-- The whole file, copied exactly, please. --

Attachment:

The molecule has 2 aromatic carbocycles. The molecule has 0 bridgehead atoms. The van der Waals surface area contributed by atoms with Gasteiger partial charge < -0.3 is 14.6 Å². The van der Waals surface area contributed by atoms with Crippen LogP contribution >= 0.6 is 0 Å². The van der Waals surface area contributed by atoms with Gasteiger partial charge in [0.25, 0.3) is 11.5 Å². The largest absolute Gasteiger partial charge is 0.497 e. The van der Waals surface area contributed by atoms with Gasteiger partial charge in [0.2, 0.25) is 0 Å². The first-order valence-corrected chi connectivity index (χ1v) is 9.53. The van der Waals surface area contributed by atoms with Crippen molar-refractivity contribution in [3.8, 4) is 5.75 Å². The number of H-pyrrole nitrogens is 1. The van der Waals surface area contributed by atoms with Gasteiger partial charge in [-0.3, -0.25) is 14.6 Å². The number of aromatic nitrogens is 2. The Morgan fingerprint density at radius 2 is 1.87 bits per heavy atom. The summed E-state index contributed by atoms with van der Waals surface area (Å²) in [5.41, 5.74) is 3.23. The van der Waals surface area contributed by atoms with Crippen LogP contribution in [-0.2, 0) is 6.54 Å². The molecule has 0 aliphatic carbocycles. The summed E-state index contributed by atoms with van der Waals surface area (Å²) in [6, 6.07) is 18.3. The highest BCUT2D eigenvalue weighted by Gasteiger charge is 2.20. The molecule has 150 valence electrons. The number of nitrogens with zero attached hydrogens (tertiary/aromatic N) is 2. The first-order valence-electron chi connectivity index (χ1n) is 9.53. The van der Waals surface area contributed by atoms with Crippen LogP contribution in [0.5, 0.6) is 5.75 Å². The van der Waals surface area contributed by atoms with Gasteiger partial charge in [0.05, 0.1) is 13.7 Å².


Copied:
The molecule has 2 aromatic carbocycles. The molecule has 0 bridgehead atoms. The van der Waals surface area contributed by atoms with Gasteiger partial charge < -0.3 is 14.6 Å². The van der Waals surface area contributed by atoms with Crippen LogP contribution >= 0.6 is 0 Å². The van der Waals surface area contributed by atoms with Gasteiger partial charge in [0.25, 0.3) is 11.5 Å². The largest absolute Gasteiger partial charge is 0.497 e. The van der Waals surface area contributed by atoms with Gasteiger partial charge in [0.2, 0.25) is 0 Å². The first-order valence-corrected chi connectivity index (χ1v) is 9.53. The van der Waals surface area contributed by atoms with Crippen molar-refractivity contribution in [3.8, 4) is 5.75 Å². The number of H-pyrrole nitrogens is 1. The van der Waals surface area contributed by atoms with Gasteiger partial charge in [-0.3, -0.25) is 14.6 Å². The number of aromatic nitrogens is 2. The Morgan fingerprint density at radius 2 is 1.87 bits per heavy atom. The summed E-state index contributed by atoms with van der Waals surface area (Å²) in [5.41, 5.74) is 3.23. The van der Waals surface area contributed by atoms with Crippen LogP contribution in [-0.2, 0) is 6.54 Å². The molecule has 0 aliphatic carbocycles. The summed E-state index contributed by atoms with van der Waals surface area (Å²) in [6, 6.07) is 18.3. The highest BCUT2D eigenvalue weighted by Gasteiger charge is 2.20. The molecule has 150 valence electrons. The number of nitrogens with zero attached hydrogens (tertiary/aromatic N) is 2. The first-order valence-electron chi connectivity index (χ1n) is 9.53. The van der Waals surface area contributed by atoms with Crippen LogP contribution in [0.5, 0.6) is 5.75 Å². The van der Waals surface area contributed by atoms with Gasteiger partial charge in [0.05, 0.1) is 13.7 Å².